|Gerard H. A. Visser of the University Medical Centre in the Netherlands says that cervical-length measurement screening could help prevent pre-term births
Hirst and her colleagues, including doctors at Tu Du Hospital in HCM City, carried out a study on pre-term births from October 2016 to October 2018 to update biomarkers for premature births.
Prematurity is an important cause of morbidity and mortality in Vietnam, Hirst said at the 19th Vietnam-France-Asia-Pacific Conference on Obstetrics and Gynecology.
“Prevention is a priority, but predicting which women will deliver pre-term remains challenging,” she added.
An effective biomarker would focus ante-natal care on those at greatest risk of pre-term birth and facilitate development of novel interventions, Hirst said.
However, pre-term birth is a highly heterogeneous syndrome characterised by multiple phenotypes and associated risk factors.
Classification schemes based simply on gestational age at birth ignore this clinical complexity, which may explain why finding effective prevention strategies has been so difficult, according to Hirst.
Gerard H. A. Visser of the University Medical Centre in the Netherlands said that identification of women with a short cervical length at around 20 weeks of gestation and treatment of these women with either progesterone or pessary may reduce premature births and improve prenatal outcomes.
“Overall, this may lead to a reduction of 80 percent of pre-term deliveries,” Visser said.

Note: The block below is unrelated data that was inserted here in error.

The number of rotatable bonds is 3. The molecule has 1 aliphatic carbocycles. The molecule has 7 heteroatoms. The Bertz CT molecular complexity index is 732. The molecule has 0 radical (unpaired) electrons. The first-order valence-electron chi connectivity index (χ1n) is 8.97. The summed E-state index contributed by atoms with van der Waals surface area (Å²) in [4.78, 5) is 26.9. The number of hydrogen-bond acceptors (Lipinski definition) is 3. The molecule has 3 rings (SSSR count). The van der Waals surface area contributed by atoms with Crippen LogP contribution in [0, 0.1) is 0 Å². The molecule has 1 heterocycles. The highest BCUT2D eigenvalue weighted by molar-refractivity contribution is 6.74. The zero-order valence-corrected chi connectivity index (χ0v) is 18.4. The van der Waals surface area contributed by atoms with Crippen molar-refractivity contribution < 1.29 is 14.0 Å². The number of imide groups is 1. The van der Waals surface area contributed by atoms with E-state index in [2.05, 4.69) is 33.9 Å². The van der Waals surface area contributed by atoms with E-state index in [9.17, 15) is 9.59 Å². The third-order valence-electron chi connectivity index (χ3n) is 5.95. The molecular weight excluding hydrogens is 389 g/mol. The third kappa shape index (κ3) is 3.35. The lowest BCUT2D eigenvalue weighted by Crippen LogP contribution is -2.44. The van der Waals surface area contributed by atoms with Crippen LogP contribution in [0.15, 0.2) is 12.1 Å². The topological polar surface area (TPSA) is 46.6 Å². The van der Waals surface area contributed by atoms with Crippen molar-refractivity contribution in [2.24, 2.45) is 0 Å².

“It might be wise to study first your population characteristics; the incidences of a short cervix, which is the most appropriate cut-off level for high or low risk regarding pre-term birth; and how many women need to be screened to prevent one pre-term birth. These studies will help determine the need for implementation of cervical length screening programme,” he said.
Dr Ha Manh Tuan of HCM City University of Medicine and Pharmacy said the World Health Organisation reported 5 million pre-term births every year, of which 1.1 million babies die from pre-term birth complications.
However, 80 percent of pre-term babies survive with essential neonatal care, while 75 percent of death of pre-term births can be prevented, WHO said.
Dr Nguyen Van Cuong of Frieslandcampina Vietnam, whose Friso brand is one of the main sponsors for the conference, said that proper nutrition for premature babies would increase the rate of survival and quality of life.
“With proper nutrition, these babies’ growth will be the same as those from pre-term births,” Cuong said.
The two-day conference is an important annual medical forum receiving support as well as companionship of globally recognised experts, with more than 50 lectures presented by domestic and foreign professors, doctors, and experts from the International Federation of Gynecology and Obstetrics, Oxford University and Utrecht University of the Netherlands, among others.
It aims to improve reproductive healthcare quality through sessions on prevention of pre-eclampsia, gestational diabetes mellitus, prenatal diagnosis and management of morbidly adherent placenta, management of specific complications in monochorionic twin pregnancies, gynecologic oncology in pregnancy, progress in prenatal care, and assisted reproductive technology.
The forum followed Tu Du Hospital’s mission of exchanging techniques with local healthcare facilities.